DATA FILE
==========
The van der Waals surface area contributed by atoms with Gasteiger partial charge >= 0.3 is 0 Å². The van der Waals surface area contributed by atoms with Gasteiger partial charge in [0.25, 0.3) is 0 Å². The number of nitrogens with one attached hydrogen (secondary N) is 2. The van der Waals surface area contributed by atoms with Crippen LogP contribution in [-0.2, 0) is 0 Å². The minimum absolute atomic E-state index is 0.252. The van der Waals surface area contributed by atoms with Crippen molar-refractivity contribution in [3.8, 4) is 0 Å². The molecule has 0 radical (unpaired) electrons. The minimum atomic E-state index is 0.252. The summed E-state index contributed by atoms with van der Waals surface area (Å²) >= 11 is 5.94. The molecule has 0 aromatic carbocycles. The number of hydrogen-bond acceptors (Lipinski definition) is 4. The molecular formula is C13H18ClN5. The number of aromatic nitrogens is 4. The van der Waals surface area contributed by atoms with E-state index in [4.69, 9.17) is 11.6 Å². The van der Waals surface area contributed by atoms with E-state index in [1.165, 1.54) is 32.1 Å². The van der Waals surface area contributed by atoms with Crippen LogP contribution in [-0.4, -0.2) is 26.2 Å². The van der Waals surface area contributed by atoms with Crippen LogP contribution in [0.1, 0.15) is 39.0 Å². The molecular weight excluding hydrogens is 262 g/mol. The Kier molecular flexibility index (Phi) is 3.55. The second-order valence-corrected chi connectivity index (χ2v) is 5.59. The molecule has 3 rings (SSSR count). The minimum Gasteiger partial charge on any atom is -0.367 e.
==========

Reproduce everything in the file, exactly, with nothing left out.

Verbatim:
The van der Waals surface area contributed by atoms with Gasteiger partial charge >= 0.3 is 0 Å². The van der Waals surface area contributed by atoms with Gasteiger partial charge in [0.25, 0.3) is 0 Å². The number of nitrogens with one attached hydrogen (secondary N) is 2. The van der Waals surface area contributed by atoms with Crippen LogP contribution in [-0.2, 0) is 0 Å². The minimum absolute atomic E-state index is 0.252. The van der Waals surface area contributed by atoms with Crippen molar-refractivity contribution in [3.8, 4) is 0 Å². The molecule has 0 radical (unpaired) electrons. The minimum atomic E-state index is 0.252. The summed E-state index contributed by atoms with van der Waals surface area (Å²) >= 11 is 5.94. The molecule has 0 aromatic carbocycles. The number of hydrogen-bond acceptors (Lipinski definition) is 4. The molecular formula is C13H18ClN5. The number of aromatic nitrogens is 4. The van der Waals surface area contributed by atoms with E-state index in [4.69, 9.17) is 11.6 Å². The van der Waals surface area contributed by atoms with E-state index in [1.165, 1.54) is 32.1 Å². The van der Waals surface area contributed by atoms with Crippen LogP contribution in [-0.4, -0.2) is 26.2 Å². The van der Waals surface area contributed by atoms with Crippen LogP contribution in [0.1, 0.15) is 39.0 Å². The molecular weight excluding hydrogens is 262 g/mol. The Kier molecular flexibility index (Phi) is 3.55. The second-order valence-corrected chi connectivity index (χ2v) is 5.59. The molecule has 3 rings (SSSR count). The minimum Gasteiger partial charge on any atom is -0.367 e.